The Bud Light crystallizing in the freezer
Hides high above a child’s reach
The Uncles table sits in the backyard of my mother’s house parties
The beer and barbecue footnote their good time
I go to greet them like daughter, like niece, like good girl,
They say. Like grown woman now, they say.
At what age did uncles stop seeing me as a little girl
Since when did they dress up my growth with their pick-up lines?
Each word sharpening a knife of bedside manner
Each nervous laugh covering up the names of women who don’t stay
Oh you’re a teacher now? They repeat with bedroom eyes
Teach me, they say. To my classroom, they say, I want to come.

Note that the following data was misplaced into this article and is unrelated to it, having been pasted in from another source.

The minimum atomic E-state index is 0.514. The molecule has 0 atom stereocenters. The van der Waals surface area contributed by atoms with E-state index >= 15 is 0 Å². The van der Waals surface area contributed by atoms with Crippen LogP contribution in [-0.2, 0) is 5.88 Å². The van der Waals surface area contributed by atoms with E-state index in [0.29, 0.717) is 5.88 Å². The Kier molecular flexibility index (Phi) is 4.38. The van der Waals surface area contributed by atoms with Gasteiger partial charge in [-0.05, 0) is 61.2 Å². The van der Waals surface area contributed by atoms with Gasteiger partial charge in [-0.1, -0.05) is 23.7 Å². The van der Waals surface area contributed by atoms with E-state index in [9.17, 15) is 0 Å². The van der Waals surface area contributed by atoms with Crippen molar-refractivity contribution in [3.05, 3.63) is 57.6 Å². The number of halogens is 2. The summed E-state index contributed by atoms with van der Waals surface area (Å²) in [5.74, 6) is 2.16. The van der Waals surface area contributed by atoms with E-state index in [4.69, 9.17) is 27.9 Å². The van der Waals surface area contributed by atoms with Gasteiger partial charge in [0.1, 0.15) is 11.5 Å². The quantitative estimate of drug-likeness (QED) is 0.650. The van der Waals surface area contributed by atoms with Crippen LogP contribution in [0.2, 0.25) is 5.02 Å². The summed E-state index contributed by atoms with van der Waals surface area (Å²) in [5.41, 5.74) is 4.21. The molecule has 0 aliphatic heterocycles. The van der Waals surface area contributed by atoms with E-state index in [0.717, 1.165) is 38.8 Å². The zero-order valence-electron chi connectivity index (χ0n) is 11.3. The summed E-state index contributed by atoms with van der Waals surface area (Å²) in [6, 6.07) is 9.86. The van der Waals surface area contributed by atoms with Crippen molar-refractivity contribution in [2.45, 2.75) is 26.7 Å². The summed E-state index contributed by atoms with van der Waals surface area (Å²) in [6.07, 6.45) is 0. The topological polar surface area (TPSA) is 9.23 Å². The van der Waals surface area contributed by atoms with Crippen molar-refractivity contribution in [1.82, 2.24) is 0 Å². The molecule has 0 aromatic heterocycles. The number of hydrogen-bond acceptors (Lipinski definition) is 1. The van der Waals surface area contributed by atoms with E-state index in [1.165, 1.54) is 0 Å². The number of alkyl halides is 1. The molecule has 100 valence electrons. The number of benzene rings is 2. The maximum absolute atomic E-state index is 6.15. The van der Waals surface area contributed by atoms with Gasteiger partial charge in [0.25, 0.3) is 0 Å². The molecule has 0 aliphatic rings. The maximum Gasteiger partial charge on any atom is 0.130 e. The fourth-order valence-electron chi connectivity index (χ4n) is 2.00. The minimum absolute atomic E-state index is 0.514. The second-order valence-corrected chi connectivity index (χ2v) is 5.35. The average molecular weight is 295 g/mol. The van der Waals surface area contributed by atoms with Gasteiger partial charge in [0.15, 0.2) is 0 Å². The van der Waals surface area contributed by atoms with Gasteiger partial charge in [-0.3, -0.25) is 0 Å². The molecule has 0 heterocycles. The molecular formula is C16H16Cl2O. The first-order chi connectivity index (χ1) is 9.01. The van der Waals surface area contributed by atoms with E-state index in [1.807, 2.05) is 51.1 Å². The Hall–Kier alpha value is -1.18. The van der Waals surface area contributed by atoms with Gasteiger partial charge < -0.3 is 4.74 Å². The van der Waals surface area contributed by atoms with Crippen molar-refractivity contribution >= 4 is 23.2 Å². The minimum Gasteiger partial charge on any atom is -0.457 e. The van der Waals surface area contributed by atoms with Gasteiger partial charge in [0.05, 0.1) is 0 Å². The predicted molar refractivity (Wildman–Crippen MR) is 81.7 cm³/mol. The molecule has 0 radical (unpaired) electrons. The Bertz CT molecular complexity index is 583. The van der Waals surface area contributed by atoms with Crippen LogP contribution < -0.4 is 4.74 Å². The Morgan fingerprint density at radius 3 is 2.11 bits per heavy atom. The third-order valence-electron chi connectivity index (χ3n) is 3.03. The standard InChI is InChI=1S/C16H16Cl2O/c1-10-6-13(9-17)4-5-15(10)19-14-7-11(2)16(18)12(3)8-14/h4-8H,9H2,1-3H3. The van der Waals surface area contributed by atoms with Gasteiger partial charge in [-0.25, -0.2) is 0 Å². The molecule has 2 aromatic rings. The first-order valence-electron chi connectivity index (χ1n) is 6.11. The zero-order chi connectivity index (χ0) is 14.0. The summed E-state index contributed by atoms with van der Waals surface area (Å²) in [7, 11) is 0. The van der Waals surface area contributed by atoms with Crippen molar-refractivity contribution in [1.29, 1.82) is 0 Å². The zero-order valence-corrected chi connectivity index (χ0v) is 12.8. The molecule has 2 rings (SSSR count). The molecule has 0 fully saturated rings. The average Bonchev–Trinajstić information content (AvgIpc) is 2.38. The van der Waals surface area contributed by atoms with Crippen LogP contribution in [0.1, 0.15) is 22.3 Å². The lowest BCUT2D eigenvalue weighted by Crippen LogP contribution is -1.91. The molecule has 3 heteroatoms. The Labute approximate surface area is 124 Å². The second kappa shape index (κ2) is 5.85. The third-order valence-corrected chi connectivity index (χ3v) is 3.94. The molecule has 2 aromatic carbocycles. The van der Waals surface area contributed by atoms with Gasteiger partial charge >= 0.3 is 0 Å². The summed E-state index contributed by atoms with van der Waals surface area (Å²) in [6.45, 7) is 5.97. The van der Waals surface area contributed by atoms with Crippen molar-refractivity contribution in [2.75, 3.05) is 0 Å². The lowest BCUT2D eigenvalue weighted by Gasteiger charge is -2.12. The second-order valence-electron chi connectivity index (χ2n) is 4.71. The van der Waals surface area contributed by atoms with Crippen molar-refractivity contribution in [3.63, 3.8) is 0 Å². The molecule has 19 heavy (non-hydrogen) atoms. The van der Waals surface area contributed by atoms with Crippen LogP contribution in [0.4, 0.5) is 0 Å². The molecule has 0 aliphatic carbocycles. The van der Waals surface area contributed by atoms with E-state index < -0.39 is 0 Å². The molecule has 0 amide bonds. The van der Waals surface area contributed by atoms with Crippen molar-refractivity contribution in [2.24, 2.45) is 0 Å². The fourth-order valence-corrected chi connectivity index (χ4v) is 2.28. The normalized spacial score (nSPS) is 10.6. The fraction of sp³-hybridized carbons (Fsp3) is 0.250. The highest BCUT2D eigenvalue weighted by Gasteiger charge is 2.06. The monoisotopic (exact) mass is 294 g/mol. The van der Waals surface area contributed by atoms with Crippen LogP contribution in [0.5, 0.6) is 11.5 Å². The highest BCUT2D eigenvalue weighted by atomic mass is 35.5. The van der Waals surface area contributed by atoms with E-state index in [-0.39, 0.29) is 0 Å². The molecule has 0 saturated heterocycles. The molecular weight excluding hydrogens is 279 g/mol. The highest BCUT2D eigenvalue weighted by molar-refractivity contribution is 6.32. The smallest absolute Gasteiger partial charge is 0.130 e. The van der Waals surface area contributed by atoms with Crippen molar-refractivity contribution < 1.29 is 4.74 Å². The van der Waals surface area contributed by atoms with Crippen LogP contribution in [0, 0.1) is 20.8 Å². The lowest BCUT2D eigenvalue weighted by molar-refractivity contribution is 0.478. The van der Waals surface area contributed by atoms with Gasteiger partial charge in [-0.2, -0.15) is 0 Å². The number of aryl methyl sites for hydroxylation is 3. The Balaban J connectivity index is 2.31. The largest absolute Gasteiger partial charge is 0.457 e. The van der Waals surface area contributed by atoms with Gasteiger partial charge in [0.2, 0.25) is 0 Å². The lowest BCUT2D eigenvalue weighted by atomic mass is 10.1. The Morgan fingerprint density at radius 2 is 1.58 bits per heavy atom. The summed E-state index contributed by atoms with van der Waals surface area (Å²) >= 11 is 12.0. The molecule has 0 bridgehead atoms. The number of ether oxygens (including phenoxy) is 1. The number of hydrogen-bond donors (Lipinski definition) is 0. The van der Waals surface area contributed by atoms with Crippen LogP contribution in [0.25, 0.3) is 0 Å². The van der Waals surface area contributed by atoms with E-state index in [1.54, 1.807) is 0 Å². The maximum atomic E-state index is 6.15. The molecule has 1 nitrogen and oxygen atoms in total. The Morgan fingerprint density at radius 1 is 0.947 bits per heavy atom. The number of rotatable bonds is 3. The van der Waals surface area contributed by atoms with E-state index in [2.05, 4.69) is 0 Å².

The pork belly on the table I used to draw on as a kid
Curls in the cold air, sausage cackling char on the grill
Flatlining my red lips I paint for myself
My voice a fire extinguisher
Against all the family men who pretend family means
Things I can get away with
A myth of fragility trapping too many girls
Forced to call mercy
Each beer sip a squeal silenced
Each man still a swine on the spit
Copyright © 2018 by Janice Lobo Sapigao. This poem originally appeared in Drunk in a Midnight Choir, Spring 2018. Used with the permission of the author.